6. Take Regular Breaks from the Computer Screen or when Focusing

    As the day progresses, you may well find yourself becoming irritable or lacking in focus. This is because excessive reading, driving or staring at a computer screen can cause significant eye fatigue, which may ultimately cause long-term sensitivity to light and pain in the neck, shoulders or back. In the short-term it can prevent you from completing tasks in a productive and time-effective manner, so it is important to take regular breaks wherever possible. Given that eye fatigue impacts on an estimated 50-90% of all computer workers, these individuals can also safeguard themselves and their schedule by creating a work space where their screen is positioned at least 20 inches away from their gaze.

    7. Vizualise an Outcome and Remain Focused on Goal Accomplishment

    On the topic of focus, it can be increasingly difficult to accomplish tasks and projects as the day draws to a close. This is not only the result of mental fatigue, however, as distractions often serve as alerts that implore us as individuals to orient our attention elsewhere. According to David Rock, a co-founder of the Neuro Leadership Institute, the human brain is finely-tuned to distraction and reacts in an automatic and virtually unstoppable manner when attention is diverted. Being aware of this can at least help you to remain as focused as possible on individual goal accomplishment, as can visualizing an outcome and the satisfaction that this will bring.

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    8. Embrace Technology to Boost Productivity in the Evening

    Technological advancement has been kind to the working man, as it has triggered a series of innovations that aid productivity and help to alleviate hectic schedules. If you are an entrepreneurial individual who combines a full-time, 9-5 job role with the management of a for-profit blog once you have returned home, for example, you can choose from a vast selection of WordPress hosting sites to help keep your content secure and provide automated updates regarding plugins and new themes. By exploring technology and integrating selected innovations into your everyday schedule, you automate multiple processes and save considerable amounts of time.

    9. Get Active and Exercise in the Evenings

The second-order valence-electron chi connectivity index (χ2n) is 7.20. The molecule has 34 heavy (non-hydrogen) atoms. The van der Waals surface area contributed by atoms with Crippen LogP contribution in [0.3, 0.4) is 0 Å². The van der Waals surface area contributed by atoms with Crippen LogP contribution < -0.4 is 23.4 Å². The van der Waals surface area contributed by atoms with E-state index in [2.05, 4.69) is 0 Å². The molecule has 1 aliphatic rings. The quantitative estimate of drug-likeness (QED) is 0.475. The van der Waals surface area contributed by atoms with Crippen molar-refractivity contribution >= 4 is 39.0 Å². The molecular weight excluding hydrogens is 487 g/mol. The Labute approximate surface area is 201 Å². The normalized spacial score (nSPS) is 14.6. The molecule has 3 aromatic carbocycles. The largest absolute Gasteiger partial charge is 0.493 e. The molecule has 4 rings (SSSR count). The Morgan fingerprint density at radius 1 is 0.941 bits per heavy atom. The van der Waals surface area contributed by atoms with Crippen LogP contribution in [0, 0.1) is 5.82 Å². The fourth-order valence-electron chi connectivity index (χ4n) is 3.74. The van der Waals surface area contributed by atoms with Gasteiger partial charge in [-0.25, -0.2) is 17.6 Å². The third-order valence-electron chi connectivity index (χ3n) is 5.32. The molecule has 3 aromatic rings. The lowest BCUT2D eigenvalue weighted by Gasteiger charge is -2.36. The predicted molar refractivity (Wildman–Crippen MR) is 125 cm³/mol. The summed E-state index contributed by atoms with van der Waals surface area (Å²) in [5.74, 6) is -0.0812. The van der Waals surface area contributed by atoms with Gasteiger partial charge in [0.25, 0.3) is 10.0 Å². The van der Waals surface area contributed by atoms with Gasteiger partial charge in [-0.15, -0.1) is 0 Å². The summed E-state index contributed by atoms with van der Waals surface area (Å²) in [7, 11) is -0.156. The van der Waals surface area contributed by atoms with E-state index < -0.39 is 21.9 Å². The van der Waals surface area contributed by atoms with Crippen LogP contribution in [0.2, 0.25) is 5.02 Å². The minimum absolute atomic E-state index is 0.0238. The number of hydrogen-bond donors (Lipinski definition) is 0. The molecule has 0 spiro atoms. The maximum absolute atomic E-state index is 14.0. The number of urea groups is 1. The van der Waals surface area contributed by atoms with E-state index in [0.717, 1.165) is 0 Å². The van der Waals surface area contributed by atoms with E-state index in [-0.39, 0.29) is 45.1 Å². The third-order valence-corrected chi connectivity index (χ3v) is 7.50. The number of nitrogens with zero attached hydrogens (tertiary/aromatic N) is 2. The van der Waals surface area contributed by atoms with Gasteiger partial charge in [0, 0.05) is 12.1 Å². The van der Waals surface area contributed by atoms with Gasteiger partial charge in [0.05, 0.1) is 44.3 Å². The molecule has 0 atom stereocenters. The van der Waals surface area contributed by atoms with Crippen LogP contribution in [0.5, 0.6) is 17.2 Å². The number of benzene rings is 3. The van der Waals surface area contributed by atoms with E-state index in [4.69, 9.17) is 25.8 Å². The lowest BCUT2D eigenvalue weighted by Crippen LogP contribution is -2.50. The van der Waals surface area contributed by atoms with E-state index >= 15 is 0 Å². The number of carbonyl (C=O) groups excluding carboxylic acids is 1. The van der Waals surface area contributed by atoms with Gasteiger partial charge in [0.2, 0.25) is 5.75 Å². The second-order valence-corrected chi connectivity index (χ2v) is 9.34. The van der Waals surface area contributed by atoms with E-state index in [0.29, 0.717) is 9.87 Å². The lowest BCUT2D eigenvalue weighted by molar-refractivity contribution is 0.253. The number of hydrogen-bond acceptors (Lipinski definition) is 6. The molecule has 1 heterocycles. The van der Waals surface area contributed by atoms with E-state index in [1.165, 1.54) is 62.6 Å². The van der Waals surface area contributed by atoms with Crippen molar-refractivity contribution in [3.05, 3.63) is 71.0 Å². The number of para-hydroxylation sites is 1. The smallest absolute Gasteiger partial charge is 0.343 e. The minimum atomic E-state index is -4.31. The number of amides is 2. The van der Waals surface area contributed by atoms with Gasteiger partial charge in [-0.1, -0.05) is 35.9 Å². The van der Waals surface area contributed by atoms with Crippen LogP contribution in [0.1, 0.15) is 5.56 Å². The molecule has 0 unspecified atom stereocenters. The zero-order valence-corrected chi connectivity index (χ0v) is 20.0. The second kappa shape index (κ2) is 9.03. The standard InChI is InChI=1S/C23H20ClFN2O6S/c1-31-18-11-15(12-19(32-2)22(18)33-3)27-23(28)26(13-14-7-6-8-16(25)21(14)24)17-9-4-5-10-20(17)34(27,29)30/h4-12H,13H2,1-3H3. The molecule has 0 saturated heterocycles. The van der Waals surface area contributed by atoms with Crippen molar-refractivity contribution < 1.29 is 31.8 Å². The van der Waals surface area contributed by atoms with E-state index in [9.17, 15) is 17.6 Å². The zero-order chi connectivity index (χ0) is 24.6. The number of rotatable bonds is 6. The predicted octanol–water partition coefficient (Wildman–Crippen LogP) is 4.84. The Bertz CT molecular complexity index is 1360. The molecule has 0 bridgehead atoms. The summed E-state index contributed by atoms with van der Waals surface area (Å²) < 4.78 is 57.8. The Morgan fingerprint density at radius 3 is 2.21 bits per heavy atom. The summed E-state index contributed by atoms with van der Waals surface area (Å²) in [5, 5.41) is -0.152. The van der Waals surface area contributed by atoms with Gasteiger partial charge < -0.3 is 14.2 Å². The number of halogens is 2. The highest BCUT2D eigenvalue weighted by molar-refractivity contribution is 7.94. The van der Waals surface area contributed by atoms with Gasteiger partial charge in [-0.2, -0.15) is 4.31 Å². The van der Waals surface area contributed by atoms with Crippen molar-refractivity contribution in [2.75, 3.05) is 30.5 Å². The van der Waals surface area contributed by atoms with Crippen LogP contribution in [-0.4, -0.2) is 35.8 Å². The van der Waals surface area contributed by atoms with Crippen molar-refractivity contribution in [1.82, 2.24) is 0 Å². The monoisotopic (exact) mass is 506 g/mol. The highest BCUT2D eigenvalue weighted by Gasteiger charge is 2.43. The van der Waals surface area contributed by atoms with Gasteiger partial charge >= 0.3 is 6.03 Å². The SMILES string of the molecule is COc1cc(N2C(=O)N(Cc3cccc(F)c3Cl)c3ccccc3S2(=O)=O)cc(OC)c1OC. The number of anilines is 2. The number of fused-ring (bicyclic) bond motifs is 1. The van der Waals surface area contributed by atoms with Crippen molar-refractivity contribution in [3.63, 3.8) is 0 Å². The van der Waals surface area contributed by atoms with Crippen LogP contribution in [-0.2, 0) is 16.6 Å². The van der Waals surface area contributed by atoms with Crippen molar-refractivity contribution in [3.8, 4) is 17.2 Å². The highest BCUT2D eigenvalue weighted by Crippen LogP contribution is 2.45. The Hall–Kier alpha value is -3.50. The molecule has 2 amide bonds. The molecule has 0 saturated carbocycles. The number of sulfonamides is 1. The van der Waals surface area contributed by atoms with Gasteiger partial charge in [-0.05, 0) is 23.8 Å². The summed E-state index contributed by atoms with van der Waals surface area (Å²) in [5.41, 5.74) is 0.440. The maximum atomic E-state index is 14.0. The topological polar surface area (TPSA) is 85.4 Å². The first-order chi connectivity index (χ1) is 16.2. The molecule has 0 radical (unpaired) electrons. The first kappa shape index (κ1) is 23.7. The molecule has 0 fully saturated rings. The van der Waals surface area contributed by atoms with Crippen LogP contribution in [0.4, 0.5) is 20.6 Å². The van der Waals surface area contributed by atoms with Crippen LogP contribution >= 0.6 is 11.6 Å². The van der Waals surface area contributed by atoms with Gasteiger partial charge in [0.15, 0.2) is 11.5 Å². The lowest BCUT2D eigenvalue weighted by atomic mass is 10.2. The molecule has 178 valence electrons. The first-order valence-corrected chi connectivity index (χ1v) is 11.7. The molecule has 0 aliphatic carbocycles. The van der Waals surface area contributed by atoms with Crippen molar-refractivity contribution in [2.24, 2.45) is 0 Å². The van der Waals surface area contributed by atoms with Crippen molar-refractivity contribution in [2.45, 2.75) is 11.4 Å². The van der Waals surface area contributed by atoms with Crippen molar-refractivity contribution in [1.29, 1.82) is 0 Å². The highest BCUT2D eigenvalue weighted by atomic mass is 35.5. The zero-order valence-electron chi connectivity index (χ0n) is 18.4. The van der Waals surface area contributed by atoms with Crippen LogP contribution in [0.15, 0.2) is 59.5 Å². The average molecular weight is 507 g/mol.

With all work and professional tasks completed for the day, you can finally enjoy some time to relax, unwind and undertake personal chores around the home. This may also provide you with an ideal opportunity to exercise, however, as cardiovascular activity that is conducted in the evening is rumored to improve your physical performance, create a more alert mental state and negate the desire to snack and lose focus on any additional tasks that requires completion before you go to bed. Evening exercise is also considered to be less rushed than morning work-outs, which means that you can make the most of your time and enjoy a more beneficial physical regime over a concerted period of time.

    10. Set a Calm and Soothing Alarm

    For individuals who find it difficult to wake naturally in the morning, it is tempting to invest in the loudest and most obnoxious alarm imaginable. This is simply unnecessary, while it is also important to note that waking up suddenly from your sleep does little to improve your level of mental awareness or enthusiasm for the day ahead. Instead, you can rely on your natural circadian rhythms and other environmental signals to guarantee a more peaceful start to the day, aided by soothing sounds from the rain forest or a wake-up light that grows brighter and gradually increases the light level in the room in stages.

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    Featured photo credit: Becoscky / Flickr via flickr.com

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    Last Updated on July 10, 2020

    The Power of Ritual: Conquer Procrastination, Time Wasters and Laziness

    The Power of Ritual: Conquer Procrastination, Time Wasters and Laziness

    Life is wasted in the in-between times. The time between when your alarm first rings and when you finally decide to get out of bed. The time between when you sit at your desk and when productive work begins. The time between making a decision and doing something about it.

    Slowly, your day is whittled away from all the unused in-between moments. Eventually, time wasters, laziness, and procrastination get the better of you.

    The solution to reclaim these lost middle moments is by creating rituals. Every culture on earth uses rituals to transfer information and encode behaviors that are deemed important. Personal rituals can help you build a better pattern for handling everything from how you wake up to how you work.

    Unfortunately, when most people see rituals, they see pointless superstitions. Indeed, many rituals are based on a primitive understanding of the world. But by building personal rituals, you get to encode the behaviors you feel are important and cut out the wasted middle moments.